The second type of the Blancpain Fifty Fathoms of the Federal Navy (6645-12-149-5012) with a more simple movement, cal. AS 1700, without date and without screwed handle, was used by the French and by Jacques-Yves Cousteau for his nautical research. The model shown here has the wetness indicator. The third Blanc-pain combat divers watch that I know of (6645-12-171-4162) has the asymmetric and screwed handle at the 4, as does the IWC. The movement is a 24jewd, cal. CD 2873 of ETA, with date indication. Some characteristics like the JWC Ocean 2000: the handle position, the black bezel with one single fluorescent mark and the red minute hand. In comparison to the JWC, the bezel does not turn clockwise. The watch has (as does the IWC and the pilots wrist chronographs of the Federal Air Force) the red mark for radioactivity, 3H in a red circle, that indicates the tritium layer of fluorescent digits and hands.
Even Rolex was a supplier of the Federal Forces. They furnished the Explorer (cal. 1160), automatic with 26 jewels, with steel bracelet, used for astronavigation in strategic aircrafts. The British forces used the Submariner in a special military version: Other triangular hands, solid strap pins and a "T" for tritium on the dial.
Bundesluftwaffe (The Federal Air Force)
Obviously, airplanes and helicopters of American origin, the German Army, and especially the Air Force, used the American instrument clocks like Elgin, Waltham, Wakman, Longines, Hamilton, Benrus, Waltham, Gal-let, Witnauer, etc. In this case "American" does not mean American-made as they used mostly Swiss movements or they came from Swiss-based companies.
In European aircraft, like Transall, Noratlas, Tornado, Alfa Jet and the helicopter (Bol05.), they used clocks from German Swiss or French factories: Jung-hans (J3OBZ, BoUki), Thommen, Sinn (NaBo 16 and 17), as well as Breguet and Dodane Type 11 (movements Lemania or Valjoux). During the time of the Third Reich, Junghans was the supplier of aircraft chronographs (J30BZ) and later BoUkX with Valjoux movements. Schlenker-Grusen (Isgus) of Schwenningen produced aircraft clocks in wartime but presently makes electrical wall clocks.
It was at the end of the 1960s that Helmut Sinn of Frankfurt began receiving orders instead of Junghans. He used movements of Valjoux from the SMH corporation. The model 17 has central hands for the hour and minute and the chronograph second as well as two additional dials for the permanent second and the chronograph minute. The model 16 has, as does the Junghans, no permanent second hand. It is remarkable that some features are similar to that of the Third Reich's Air Force, such as the BOUki.
The pilots are furthermore equipped with hand-worn mechanical chronographs: Junghans (cal. 88) with chromed case and turning bezel. There were two different types, the early one with rimmed bezel (Type 110 n. 6645-12-120-9351) and the latter with the twelve corner bezel (type 111).
Hanhart (cal. 15) had two different variations: Type 417E5 in stainless steel (-120-5208) and type 417 (-121-5208) in a chromed brass case. This watch has push buttons and a handle smaller than the models of the Third Reich's Air Force, but equal to those for the French Army, the Vixa. Other examples: Leonidas (cal. Valjoux 22) in relatively rare items and accordingly interesting for the collector. Heuer and Sinn (cal. Heuer 1550 equal to Vx 23) in the same steel case like the Leonidas but with a somewhat different movement. The models of Heuer and Sinn are identical. The reason is that Sinn was the German supplier for Heuer of Switzerland. The chronograph of Heuer was supplied in a very interesting variation together with a theodolit for astro navigation, but regulated in sidereal time (cal. 1551 SGSZ).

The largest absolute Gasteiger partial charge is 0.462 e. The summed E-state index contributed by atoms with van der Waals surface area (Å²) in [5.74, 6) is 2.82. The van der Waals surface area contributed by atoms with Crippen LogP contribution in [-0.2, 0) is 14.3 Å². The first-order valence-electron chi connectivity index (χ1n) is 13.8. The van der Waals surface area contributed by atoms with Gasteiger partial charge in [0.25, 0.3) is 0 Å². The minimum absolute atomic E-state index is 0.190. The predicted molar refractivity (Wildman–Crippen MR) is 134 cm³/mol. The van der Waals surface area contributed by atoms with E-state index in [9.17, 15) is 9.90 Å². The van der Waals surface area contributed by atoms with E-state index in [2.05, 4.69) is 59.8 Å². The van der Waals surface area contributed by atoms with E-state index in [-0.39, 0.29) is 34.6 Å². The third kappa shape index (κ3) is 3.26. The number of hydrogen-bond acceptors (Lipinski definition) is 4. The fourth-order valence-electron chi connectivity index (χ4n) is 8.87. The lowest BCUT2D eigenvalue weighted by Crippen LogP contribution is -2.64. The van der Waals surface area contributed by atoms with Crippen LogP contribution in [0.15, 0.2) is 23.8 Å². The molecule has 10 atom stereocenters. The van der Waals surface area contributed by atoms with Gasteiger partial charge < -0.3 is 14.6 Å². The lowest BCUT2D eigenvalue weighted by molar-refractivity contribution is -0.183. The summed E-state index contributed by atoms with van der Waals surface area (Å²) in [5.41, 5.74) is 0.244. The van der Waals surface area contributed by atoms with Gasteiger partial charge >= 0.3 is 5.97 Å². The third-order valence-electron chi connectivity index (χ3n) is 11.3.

All hand-worn models had the flyback function similar to those of the Third Reich Air Force and to those of the French Air Force, which allowed the chronograph to be pushed back to zero while running, with the capability of immediate restart.
Automatics (still produced today): Tutima (of Ganderkesee) with hidden push buttons, Aratos (of Pforzheim) and Orfina (Porsche Design of Grenchen), all with the same movement of Lemania 5100 with screwed handle, date and day indication and additional 24-hour hand. The indication of the movement shows seven hands and two windows, no flyback. Of this type of pilot's chronograph Helmut Sinn has two (142B and 156B). The Tutima is also supplied to US Forces.
The former general secretary of the NATO forces, Manfred Wo~rner, always wore his Orfina Bundeswehr chronograph (I noted this on press photos). Pilots, especially, seem to favor the mechanical movement. I don't know if it is sentiment or the fear of nuclear blackout or other interference with electronic watches. But no rule without exception, Heuer has furnished some quartz chronographs (6645-12-172-8030).
Bundesheer (The Federal Army)
Wolfgang Koll reported a very early wristwatch, the Stowa (cal. AS 1130), similar to the soldier's wristwatch of the Wehrmacht d.H.). The back case is marked "Bundes-Eigentum Nr.44." These watches of Walter Storz of Pforzheim (in the former French occupied zone) were supplied after the war in some greater portions to the French forces for the war in Indochina.
The Army has table clocks, alarm clocks, and message center clocks for the radio station offices in the same design like the Wehrmacht. The supplier is Beuerle of St. Georgen in the Black Forest. Later the wooden outer case was changed to plastic. Many types of stop watches with electromechanical trigger (Jaquet) were used for measurement purposes in workshops and by the artillery. All weapon systems, like trucks, tanks, anti-aircraft systems, radar stands, boats, pontons, workshops and measuring units need clocks and watches. Here the short time meters of Hanhart have a good portion of these types. You can see some of the mentioned military watches and clocks in the Wehrtechnische Studien-Sammlung, a military museum in Koblenz near Bonn.
About the Author
Dr. Konrad Knirim was born in 1942 in Berlin. He has been collecting military watches and clocks of various countries since 1985, and is now concentrating on the collection and documentation of the complete range of timepieces of all the German forces from ca. 1900 to the present day. He has written other articles on military timepieces for the magazine Klassik Uhren. Dr. Knirim is a mechanical engineer, a computer consultant, and in his spare time restores motorcycles. He resides in Dusseldorf.